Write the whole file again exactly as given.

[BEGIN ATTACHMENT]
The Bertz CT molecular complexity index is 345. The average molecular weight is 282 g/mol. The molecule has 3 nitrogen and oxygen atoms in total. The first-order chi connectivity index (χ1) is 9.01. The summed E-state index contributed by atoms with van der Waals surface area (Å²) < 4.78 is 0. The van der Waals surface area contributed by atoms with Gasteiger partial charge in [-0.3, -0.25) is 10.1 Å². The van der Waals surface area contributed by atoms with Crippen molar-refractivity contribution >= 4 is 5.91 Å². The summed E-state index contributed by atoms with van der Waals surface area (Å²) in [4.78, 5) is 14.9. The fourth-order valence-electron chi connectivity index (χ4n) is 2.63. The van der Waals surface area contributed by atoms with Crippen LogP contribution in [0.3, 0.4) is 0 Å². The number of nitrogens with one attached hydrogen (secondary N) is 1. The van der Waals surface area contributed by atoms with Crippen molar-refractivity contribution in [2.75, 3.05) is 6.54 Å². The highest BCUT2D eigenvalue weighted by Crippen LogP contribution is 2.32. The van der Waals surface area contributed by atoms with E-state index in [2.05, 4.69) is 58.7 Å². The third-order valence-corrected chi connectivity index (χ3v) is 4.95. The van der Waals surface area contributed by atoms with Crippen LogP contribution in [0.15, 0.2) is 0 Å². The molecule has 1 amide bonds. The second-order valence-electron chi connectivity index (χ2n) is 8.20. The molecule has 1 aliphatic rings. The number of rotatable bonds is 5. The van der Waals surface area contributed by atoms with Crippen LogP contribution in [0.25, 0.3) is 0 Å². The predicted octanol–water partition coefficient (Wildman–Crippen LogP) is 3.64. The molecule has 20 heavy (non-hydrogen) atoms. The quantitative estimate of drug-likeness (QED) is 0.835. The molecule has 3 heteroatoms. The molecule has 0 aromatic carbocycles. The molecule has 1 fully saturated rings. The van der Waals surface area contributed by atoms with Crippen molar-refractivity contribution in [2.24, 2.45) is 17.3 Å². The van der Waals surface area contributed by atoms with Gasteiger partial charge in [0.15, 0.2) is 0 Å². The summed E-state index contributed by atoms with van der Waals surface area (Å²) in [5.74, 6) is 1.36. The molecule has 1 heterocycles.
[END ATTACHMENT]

The Bertz CT molecular complexity index is 345. The average molecular weight is 282 g/mol. The molecule has 3 nitrogen and oxygen atoms in total. The first-order chi connectivity index (χ1) is 9.01. The summed E-state index contributed by atoms with van der Waals surface area (Å²) < 4.78 is 0. The van der Waals surface area contributed by atoms with Gasteiger partial charge in [-0.3, -0.25) is 10.1 Å². The van der Waals surface area contributed by atoms with Crippen molar-refractivity contribution >= 4 is 5.91 Å². The summed E-state index contributed by atoms with van der Waals surface area (Å²) in [4.78, 5) is 14.9. The fourth-order valence-electron chi connectivity index (χ4n) is 2.63. The van der Waals surface area contributed by atoms with Crippen LogP contribution in [0.3, 0.4) is 0 Å². The number of nitrogens with one attached hydrogen (secondary N) is 1. The van der Waals surface area contributed by atoms with Crippen molar-refractivity contribution in [2.75, 3.05) is 6.54 Å². The highest BCUT2D eigenvalue weighted by Crippen LogP contribution is 2.32. The van der Waals surface area contributed by atoms with E-state index in [2.05, 4.69) is 58.7 Å². The third-order valence-corrected chi connectivity index (χ3v) is 4.95. The van der Waals surface area contributed by atoms with Crippen LogP contribution in [0.15, 0.2) is 0 Å². The molecule has 1 amide bonds. The second-order valence-electron chi connectivity index (χ2n) is 8.20. The molecule has 1 aliphatic rings. The number of rotatable bonds is 5. The van der Waals surface area contributed by atoms with Crippen LogP contribution in [0.25, 0.3) is 0 Å². The predicted octanol–water partition coefficient (Wildman–Crippen LogP) is 3.64. The molecule has 20 heavy (non-hydrogen) atoms. The quantitative estimate of drug-likeness (QED) is 0.835. The molecule has 3 heteroatoms. The molecule has 0 aromatic carbocycles. The molecule has 1 fully saturated rings. The van der Waals surface area contributed by atoms with Crippen molar-refractivity contribution in [2.24, 2.45) is 17.3 Å². The van der Waals surface area contributed by atoms with Gasteiger partial charge in [0.15, 0.2) is 0 Å². The summed E-state index contributed by atoms with van der Waals surface area (Å²) in [5.74, 6) is 1.36. The molecule has 1 heterocycles.